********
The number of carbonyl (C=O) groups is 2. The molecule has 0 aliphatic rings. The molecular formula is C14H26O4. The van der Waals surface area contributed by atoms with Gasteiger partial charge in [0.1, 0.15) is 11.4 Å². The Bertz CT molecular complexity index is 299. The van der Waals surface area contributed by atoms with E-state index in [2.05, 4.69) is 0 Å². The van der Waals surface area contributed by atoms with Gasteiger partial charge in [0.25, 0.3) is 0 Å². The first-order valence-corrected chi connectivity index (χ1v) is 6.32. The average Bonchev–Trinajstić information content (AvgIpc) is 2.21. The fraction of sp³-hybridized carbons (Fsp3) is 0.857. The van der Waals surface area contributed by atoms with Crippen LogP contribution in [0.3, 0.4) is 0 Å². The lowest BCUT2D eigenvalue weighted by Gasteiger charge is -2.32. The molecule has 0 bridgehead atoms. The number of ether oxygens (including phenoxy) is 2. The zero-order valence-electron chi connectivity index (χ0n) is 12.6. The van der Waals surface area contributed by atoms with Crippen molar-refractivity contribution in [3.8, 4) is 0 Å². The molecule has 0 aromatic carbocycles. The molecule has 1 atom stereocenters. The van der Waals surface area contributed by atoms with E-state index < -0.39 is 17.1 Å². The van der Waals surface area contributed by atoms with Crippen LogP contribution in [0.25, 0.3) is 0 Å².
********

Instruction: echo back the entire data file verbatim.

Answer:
The number of carbonyl (C=O) groups is 2. The molecule has 0 aliphatic rings. The molecular formula is C14H26O4. The van der Waals surface area contributed by atoms with Gasteiger partial charge in [0.1, 0.15) is 11.4 Å². The Bertz CT molecular complexity index is 299. The van der Waals surface area contributed by atoms with E-state index in [2.05, 4.69) is 0 Å². The van der Waals surface area contributed by atoms with Gasteiger partial charge in [0.25, 0.3) is 0 Å². The first-order valence-corrected chi connectivity index (χ1v) is 6.32. The average Bonchev–Trinajstić information content (AvgIpc) is 2.21. The fraction of sp³-hybridized carbons (Fsp3) is 0.857. The van der Waals surface area contributed by atoms with Crippen LogP contribution in [0.3, 0.4) is 0 Å². The lowest BCUT2D eigenvalue weighted by Gasteiger charge is -2.32. The molecule has 0 bridgehead atoms. The number of ether oxygens (including phenoxy) is 2. The zero-order valence-electron chi connectivity index (χ0n) is 12.6. The van der Waals surface area contributed by atoms with Crippen molar-refractivity contribution in [3.8, 4) is 0 Å². The molecule has 0 aromatic carbocycles. The molecule has 1 atom stereocenters. The van der Waals surface area contributed by atoms with E-state index < -0.39 is 17.1 Å². The van der Waals surface area contributed by atoms with Crippen LogP contribution in [0.25, 0.3) is 0 Å².